Crater shared additional information about the settlement related to monitoring/reporting requirements designed to assure the county complies with all aspects of the agreement. Firstly, the county is required to provide yearly training and guidelines to ensure the reliability of its risk assessment tool, which staff uses to determine which youth should be on the YAT Program. The training will be provided to both the staff that use the tool and their supervisors. 

The county is further required to regularly collect and analyze data around the referrals, participation, and outcomes for youth who are placed into the YAT program and disaggregate all data to show any disparities by race/ethnicity, gender, age at time of alleged offense, and foster youth status. “The County will publish a written, publicly available report each year sharing its analysis of this data,” Crater added. 

Also, according to Crater the county is required to, “Provide information to the plaintiffs’ counsel of this lawsuit and work with plaintiffs’ counsel to appoint two experts as third-party monitors, to ensure compliance with the settlement, she stated. 

To more fully understand the grievous nature of the YAT program and the need for such oversight consider the example of Jacob as presented in the class action suit. Jacob was referred to YAT following a “disputed” altercation he had with a female classmate. 

Several days after the incident Jacob was called to the office of a school administrator where he was not only greeted by the administrator but also an armed police officer. The administrator called Jacob’s mother, who insisted that they wait until she arrived to begin questioning him.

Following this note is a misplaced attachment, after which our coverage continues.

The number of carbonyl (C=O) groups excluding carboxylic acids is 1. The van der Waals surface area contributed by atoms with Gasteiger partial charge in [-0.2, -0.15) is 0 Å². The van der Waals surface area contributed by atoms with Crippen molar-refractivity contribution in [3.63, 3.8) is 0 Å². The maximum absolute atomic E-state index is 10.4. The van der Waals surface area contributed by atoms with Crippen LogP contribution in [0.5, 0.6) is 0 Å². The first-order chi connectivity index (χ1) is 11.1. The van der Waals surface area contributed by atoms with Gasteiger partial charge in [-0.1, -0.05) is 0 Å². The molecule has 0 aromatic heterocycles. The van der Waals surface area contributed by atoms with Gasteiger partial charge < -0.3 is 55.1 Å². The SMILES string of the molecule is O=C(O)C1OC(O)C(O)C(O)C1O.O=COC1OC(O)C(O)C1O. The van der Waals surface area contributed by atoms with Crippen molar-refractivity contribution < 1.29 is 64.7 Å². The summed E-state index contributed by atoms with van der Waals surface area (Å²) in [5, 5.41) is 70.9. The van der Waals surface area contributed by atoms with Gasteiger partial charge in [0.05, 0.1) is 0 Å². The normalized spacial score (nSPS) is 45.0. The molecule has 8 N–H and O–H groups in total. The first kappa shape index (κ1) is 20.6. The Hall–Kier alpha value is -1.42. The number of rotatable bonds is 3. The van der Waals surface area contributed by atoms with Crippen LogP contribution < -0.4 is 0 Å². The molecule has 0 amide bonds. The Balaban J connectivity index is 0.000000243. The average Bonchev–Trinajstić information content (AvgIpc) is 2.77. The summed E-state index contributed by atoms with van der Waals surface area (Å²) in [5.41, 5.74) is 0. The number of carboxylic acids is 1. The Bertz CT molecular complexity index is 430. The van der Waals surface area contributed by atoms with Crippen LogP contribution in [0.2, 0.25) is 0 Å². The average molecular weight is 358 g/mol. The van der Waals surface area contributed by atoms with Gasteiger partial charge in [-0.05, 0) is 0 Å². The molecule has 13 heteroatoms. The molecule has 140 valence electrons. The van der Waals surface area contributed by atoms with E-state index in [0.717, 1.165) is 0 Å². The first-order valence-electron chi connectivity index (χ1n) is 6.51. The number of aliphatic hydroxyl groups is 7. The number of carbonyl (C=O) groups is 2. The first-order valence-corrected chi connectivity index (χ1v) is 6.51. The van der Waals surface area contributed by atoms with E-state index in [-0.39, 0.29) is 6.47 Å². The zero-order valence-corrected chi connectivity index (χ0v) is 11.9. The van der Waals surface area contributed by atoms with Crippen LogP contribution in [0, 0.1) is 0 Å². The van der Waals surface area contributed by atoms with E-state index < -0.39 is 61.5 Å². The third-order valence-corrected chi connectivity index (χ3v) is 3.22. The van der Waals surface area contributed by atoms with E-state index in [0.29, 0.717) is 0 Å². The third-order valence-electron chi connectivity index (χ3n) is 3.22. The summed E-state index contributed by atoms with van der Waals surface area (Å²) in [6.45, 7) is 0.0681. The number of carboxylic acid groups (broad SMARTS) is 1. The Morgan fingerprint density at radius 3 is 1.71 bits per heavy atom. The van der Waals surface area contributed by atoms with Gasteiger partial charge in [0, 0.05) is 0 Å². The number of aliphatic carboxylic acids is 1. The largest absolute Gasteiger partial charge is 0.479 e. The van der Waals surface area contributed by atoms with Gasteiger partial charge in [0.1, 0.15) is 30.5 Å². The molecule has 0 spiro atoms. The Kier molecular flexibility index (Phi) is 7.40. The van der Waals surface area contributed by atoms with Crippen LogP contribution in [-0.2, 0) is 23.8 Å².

“In this historic settlement, youth will not be criminalized for childhood behavior, but treated with dignity and respect. As a society, it is time to demand that law enforcement keeps their hands off our children.”
– Corey Jackson, chairman/CEO for Sigma Beta Xi

When Jacob’s mother arrived, the administrator recounted the other student’s allegations, which Jacob denied. The administrator suspended Jacob for several days and never discussed YAT with Jacob and his mother during this meeting. 

Within days of the meeting a probation officer (PO) called Jacob’s mother and told her that an assistant principal at Jacob’s school had referred him to YAT. The PO provided only minimal information about the program on the call, explaining that it was a probation program for “at-risk” teens with several requirements. The PO said Jacob. and his parents needed to go to the Moreno Valley police department station for a meeting.

Within days Jacob and both of his biological parents arrived at the Moreno Valley Police Department as directed. A PO escorted the family to a small, windowless room. Once in the room, a second officer, (believed to be a law enforcement officer), joined carrying a YAT probation contract. The second officer, armed with pepper spray and handcuffs, stated her name and began checking off the terms of the probation contract. 

During the meeting the officers repeatedly told Jacob and his family that Jacob would be “a failure in life” and likely would end up in prison if he did not agree to participate in and successfully complete YAT.” 

The officers failed to provide Jacob or his family time to consider the decision, failed to give them space to discuss their options, failed to provide any information about their legal rights, and failed to indicate that they could consult an attorney or have one present. The officers also failed to explain specifically why Jacob was referred to YAT. Jacob’s probation contract, moreover, merely stated “601 WIC” as the offense for which Jacob was placed on YAT probation.